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Running the gauntlet of
New Year’s Eve on Sydney Harbour
I am writing to make your readers aware of the problems
they may encounter if they want to have friends on board their
boat during New Year’s Eve. Specifically the use of your dinghy
to pick them up from the shore or jetty and later dropping them
off after the fireworks. Doesn’t seem too much to ask, does it?
I have a 12m yacht which sleeps five people but normally
have a few more aboard for New Year’s Eve in Sydney. I usually
anchor the day before at either the Zoo or Farm Cove. Last year
was Farm Cove. During the course of the day friends arrive to
watch the fireworks and basically enjoy the whole spectacle which
is New Year’s on the Harbour.
I pick them up in my inflatable from the Farm Cove jetty at
the Opera House. There is a sign there stipulating that the jetty
will be closed to the public at a specific time. So I made sure
for it to pick up goods at a wharf and then be towed to the ship
and unload onto the ship, or more often than not the reverse
occurred – the ship was unloaded – particularly during WW2.
My father was the skipper and as a child I had great fun during
school holidays going to “work” with him. The American ships were
great – friendly crew and heaps of chocolate etc from them :-) !
The Penguin was owned by HP Stacey whose workyard was in
Weston Street, Balmain East which is now parkland.
Trevor (Sonny) Haines, AO, LLB,
Potts Point, NSW.
Passing of the grand shipping ports
Last month Mr Tom Ware of Parramatta wrote an exceptionally
poignant and erudite letter on the demise of the great shipping
ports ofthe world(Afloat Nov’13).
As a seaman for twenty years (including four years as Master)
and then working for a further twenty years in Sydney Harbour
(including six years as Harbour Master) I was enthralled and
impressed with the clarity and perceptiveness of the letter.
Mr Ware has managed to put into words the feelings I had
in the years leading up to my leaving the Port Authority. When
I first came ashore in 1972 Sydney Harbour was a bustling and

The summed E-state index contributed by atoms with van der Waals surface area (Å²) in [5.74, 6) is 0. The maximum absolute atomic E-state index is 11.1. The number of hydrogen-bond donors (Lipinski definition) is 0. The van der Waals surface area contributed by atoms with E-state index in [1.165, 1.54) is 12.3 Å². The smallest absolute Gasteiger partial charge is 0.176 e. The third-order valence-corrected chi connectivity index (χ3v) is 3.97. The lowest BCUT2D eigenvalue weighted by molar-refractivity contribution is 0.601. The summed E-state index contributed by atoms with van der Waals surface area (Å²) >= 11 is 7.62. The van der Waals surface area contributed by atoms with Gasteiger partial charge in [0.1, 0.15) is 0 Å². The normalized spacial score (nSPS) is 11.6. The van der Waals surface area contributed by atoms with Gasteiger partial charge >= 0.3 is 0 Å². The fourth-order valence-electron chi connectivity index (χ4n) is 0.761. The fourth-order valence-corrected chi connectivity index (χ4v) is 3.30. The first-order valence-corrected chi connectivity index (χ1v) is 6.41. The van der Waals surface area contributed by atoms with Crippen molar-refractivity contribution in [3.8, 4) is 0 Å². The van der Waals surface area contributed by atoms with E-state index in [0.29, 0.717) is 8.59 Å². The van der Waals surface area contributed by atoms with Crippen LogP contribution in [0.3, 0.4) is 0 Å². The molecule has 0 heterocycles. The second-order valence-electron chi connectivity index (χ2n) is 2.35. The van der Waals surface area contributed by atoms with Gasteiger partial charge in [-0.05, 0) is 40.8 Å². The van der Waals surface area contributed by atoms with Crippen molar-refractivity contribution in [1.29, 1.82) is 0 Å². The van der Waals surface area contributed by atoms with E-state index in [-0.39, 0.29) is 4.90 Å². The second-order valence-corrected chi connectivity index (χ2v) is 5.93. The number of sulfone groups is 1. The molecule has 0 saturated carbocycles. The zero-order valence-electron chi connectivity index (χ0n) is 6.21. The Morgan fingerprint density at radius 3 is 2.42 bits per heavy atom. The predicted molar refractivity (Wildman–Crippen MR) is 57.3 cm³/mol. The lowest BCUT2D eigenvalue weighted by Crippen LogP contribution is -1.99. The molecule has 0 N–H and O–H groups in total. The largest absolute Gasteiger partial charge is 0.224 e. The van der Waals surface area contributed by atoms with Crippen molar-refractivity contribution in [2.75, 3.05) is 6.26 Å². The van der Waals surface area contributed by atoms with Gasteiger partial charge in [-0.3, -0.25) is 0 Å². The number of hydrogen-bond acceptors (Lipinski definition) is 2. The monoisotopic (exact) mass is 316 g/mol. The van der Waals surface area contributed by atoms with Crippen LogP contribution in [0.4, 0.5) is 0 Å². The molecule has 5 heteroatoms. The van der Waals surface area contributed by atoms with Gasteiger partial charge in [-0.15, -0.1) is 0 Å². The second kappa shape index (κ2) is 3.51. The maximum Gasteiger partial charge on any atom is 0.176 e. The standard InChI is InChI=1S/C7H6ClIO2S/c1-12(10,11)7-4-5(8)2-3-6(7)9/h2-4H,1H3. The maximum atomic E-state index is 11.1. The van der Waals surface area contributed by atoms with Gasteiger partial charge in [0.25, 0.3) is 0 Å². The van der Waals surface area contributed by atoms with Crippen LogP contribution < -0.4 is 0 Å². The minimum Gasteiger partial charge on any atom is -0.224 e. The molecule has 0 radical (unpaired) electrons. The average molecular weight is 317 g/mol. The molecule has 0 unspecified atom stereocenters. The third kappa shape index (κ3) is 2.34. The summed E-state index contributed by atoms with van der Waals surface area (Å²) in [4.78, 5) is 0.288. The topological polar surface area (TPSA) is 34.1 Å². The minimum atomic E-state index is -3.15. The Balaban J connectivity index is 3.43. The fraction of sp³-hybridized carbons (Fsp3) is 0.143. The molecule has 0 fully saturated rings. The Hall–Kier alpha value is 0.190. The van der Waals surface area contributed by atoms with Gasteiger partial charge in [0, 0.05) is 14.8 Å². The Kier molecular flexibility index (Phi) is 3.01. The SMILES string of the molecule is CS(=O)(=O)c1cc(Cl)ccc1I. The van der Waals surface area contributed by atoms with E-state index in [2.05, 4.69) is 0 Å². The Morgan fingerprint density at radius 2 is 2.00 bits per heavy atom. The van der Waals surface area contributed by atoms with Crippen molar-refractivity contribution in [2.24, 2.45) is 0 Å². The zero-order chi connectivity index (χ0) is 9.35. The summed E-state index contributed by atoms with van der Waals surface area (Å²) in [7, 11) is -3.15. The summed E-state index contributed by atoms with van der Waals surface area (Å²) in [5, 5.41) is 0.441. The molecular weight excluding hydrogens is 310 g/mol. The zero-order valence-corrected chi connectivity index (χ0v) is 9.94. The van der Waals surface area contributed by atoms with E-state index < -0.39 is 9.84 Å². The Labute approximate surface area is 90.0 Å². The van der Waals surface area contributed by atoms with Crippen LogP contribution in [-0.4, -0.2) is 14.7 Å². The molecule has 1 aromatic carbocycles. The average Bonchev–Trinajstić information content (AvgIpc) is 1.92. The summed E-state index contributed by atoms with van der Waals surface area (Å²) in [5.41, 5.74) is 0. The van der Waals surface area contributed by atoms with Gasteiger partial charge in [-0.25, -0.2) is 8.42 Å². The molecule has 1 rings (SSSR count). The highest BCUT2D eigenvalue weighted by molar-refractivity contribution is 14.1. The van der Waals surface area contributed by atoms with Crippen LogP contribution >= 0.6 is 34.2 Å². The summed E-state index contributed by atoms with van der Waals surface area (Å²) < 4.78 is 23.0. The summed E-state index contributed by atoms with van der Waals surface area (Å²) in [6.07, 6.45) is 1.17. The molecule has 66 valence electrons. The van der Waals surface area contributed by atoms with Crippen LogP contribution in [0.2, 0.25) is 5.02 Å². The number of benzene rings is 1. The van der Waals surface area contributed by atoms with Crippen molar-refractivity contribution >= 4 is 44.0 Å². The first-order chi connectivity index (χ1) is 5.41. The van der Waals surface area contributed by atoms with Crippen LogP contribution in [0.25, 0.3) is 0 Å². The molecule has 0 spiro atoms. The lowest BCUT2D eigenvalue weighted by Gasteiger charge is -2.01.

busy shipping port. By the time I left in 1991, to join the Maritime
Safety Authority, the shipping functions of the port were being
rapidly erased and shipping being moved to Botany Bay.
Thank you Mr Ware for expressing so eloquently the feelings
of many, many people. Well done!
The disappointing boat show
Reading Bruce Nicholson’s letter in October A fl o a t about boat
shows struck a chord with me. For several years during the 1960s
I was employed as a salesman at a prominent marine retailer at
Blakehurst in Sydney.
We were required to have comprehensive knowledge of all
of the products we sold, ask as many questions as the customer
did, make recommendations which may either sell the customer
down to a smaller rig if we believed it was not suitable for them,
and sometimes sell them up for the same reason. The sale was
never about the money, but about providing them and their
family with the best possible boating experience. As a result,
we had many long term repeat customers, who became friends.
The last thing we ever mentioned was cost: we sold the
experience, not the price.
In the late 1970s I moved to the Gold Coast and started a TV
boat show which ran each week for 23 years.
Over that time I received more and more contacts from
viewers who said that they had gone to their local retailer to buy
a boat as a result of seeing how much fun it was on the show,
and had, as soon as they walked through the door, been offered
a discount price, and that the salesman knew little more about
the rig he was trying to sell them than the price. They had come
back to me for advice.
As a result I wrote a book called Chris Conroy’s Boating, The First
Step intended to help people to know what they should buy, and
for marine retailers to give to customers to help them.
The retailers were not interested, hence Bruce’s Boat Show
I rest my case.
Willow Vale, Qld.
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